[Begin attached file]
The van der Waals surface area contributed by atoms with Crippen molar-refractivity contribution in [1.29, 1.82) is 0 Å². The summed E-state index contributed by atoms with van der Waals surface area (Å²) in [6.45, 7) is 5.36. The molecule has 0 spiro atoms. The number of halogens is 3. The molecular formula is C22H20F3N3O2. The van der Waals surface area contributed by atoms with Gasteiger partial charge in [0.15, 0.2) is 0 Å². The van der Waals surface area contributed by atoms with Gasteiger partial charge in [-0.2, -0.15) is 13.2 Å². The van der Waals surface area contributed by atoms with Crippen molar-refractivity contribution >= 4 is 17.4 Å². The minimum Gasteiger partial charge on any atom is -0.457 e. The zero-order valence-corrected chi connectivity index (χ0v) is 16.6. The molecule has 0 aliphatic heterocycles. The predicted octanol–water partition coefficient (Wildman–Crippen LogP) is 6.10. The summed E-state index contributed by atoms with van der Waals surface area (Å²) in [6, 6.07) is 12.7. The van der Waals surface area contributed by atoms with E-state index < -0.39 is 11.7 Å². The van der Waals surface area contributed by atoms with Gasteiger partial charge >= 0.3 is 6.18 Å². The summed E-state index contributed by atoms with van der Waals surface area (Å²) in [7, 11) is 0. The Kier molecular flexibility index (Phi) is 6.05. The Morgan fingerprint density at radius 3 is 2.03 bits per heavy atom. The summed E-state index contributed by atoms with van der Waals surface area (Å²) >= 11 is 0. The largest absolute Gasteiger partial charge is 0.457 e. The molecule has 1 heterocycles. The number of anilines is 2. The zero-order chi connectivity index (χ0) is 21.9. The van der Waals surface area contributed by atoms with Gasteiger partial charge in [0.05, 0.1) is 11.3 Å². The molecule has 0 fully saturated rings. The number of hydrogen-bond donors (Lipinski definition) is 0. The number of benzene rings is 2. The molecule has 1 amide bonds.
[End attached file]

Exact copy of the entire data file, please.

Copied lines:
The van der Waals surface area contributed by atoms with Crippen molar-refractivity contribution in [1.29, 1.82) is 0 Å². The summed E-state index contributed by atoms with van der Waals surface area (Å²) in [6.45, 7) is 5.36. The molecule has 0 spiro atoms. The number of halogens is 3. The molecular formula is C22H20F3N3O2. The van der Waals surface area contributed by atoms with Gasteiger partial charge in [0.15, 0.2) is 0 Å². The van der Waals surface area contributed by atoms with Gasteiger partial charge in [-0.2, -0.15) is 13.2 Å². The van der Waals surface area contributed by atoms with Crippen molar-refractivity contribution >= 4 is 17.4 Å². The minimum Gasteiger partial charge on any atom is -0.457 e. The zero-order valence-corrected chi connectivity index (χ0v) is 16.6. The molecule has 0 aliphatic heterocycles. The predicted octanol–water partition coefficient (Wildman–Crippen LogP) is 6.10. The summed E-state index contributed by atoms with van der Waals surface area (Å²) in [6, 6.07) is 12.7. The van der Waals surface area contributed by atoms with E-state index < -0.39 is 11.7 Å². The van der Waals surface area contributed by atoms with Gasteiger partial charge >= 0.3 is 6.18 Å². The summed E-state index contributed by atoms with van der Waals surface area (Å²) in [7, 11) is 0. The Kier molecular flexibility index (Phi) is 6.05. The Morgan fingerprint density at radius 3 is 2.03 bits per heavy atom. The summed E-state index contributed by atoms with van der Waals surface area (Å²) >= 11 is 0. The largest absolute Gasteiger partial charge is 0.457 e. The molecule has 1 heterocycles. The number of anilines is 2. The zero-order chi connectivity index (χ0) is 21.9. The van der Waals surface area contributed by atoms with Gasteiger partial charge in [0.05, 0.1) is 11.3 Å². The molecule has 0 fully saturated rings. The number of hydrogen-bond donors (Lipinski definition) is 0. The number of benzene rings is 2. The molecule has 1 amide bonds.